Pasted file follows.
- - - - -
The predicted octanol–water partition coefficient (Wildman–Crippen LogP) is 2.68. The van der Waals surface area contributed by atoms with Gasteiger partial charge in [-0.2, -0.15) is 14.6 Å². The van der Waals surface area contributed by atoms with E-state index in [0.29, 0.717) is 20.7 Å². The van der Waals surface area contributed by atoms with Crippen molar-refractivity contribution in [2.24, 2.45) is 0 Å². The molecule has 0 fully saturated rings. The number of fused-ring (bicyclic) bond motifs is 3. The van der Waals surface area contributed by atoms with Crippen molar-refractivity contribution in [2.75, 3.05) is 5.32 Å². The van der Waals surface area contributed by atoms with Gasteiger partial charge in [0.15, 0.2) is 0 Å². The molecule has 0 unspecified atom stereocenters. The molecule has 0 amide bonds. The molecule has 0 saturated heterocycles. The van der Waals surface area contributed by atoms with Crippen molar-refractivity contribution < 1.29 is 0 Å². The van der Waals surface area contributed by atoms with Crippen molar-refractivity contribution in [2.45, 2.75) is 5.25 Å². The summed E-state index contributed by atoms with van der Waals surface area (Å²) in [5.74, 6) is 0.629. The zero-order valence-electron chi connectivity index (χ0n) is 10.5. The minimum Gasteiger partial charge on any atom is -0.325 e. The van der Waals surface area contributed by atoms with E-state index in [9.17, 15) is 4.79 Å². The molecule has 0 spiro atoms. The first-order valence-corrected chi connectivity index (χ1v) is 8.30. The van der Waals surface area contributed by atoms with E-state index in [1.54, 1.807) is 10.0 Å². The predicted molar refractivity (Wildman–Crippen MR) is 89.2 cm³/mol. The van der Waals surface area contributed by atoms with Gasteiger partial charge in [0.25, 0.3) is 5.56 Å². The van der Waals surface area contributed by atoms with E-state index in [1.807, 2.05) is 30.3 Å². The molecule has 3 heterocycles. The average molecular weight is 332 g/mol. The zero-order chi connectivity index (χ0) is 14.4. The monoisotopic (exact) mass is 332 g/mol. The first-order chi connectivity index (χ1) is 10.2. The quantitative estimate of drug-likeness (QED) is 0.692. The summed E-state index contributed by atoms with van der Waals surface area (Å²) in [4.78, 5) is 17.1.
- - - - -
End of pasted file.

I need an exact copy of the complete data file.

The predicted octanol–water partition coefficient (Wildman–Crippen LogP) is 2.68. The van der Waals surface area contributed by atoms with Gasteiger partial charge in [-0.2, -0.15) is 14.6 Å². The van der Waals surface area contributed by atoms with E-state index in [0.29, 0.717) is 20.7 Å². The van der Waals surface area contributed by atoms with Crippen molar-refractivity contribution in [2.24, 2.45) is 0 Å². The molecule has 0 fully saturated rings. The number of fused-ring (bicyclic) bond motifs is 3. The van der Waals surface area contributed by atoms with Crippen molar-refractivity contribution in [2.75, 3.05) is 5.32 Å². The van der Waals surface area contributed by atoms with Gasteiger partial charge in [0.15, 0.2) is 0 Å². The molecule has 0 unspecified atom stereocenters. The molecule has 0 amide bonds. The molecule has 0 saturated heterocycles. The van der Waals surface area contributed by atoms with Crippen molar-refractivity contribution < 1.29 is 0 Å². The van der Waals surface area contributed by atoms with Crippen molar-refractivity contribution in [2.45, 2.75) is 5.25 Å². The summed E-state index contributed by atoms with van der Waals surface area (Å²) in [5.74, 6) is 0.629. The zero-order valence-electron chi connectivity index (χ0n) is 10.5. The minimum Gasteiger partial charge on any atom is -0.325 e. The van der Waals surface area contributed by atoms with E-state index in [9.17, 15) is 4.79 Å². The molecule has 0 spiro atoms. The first-order valence-corrected chi connectivity index (χ1v) is 8.30. The van der Waals surface area contributed by atoms with E-state index in [1.54, 1.807) is 10.0 Å². The predicted molar refractivity (Wildman–Crippen MR) is 89.2 cm³/mol. The van der Waals surface area contributed by atoms with Gasteiger partial charge in [0.25, 0.3) is 5.56 Å². The van der Waals surface area contributed by atoms with E-state index in [1.807, 2.05) is 30.3 Å². The molecule has 3 heterocycles. The average molecular weight is 332 g/mol. The zero-order chi connectivity index (χ0) is 14.4. The monoisotopic (exact) mass is 332 g/mol. The first-order chi connectivity index (χ1) is 10.2. The quantitative estimate of drug-likeness (QED) is 0.692. The summed E-state index contributed by atoms with van der Waals surface area (Å²) in [4.78, 5) is 17.1.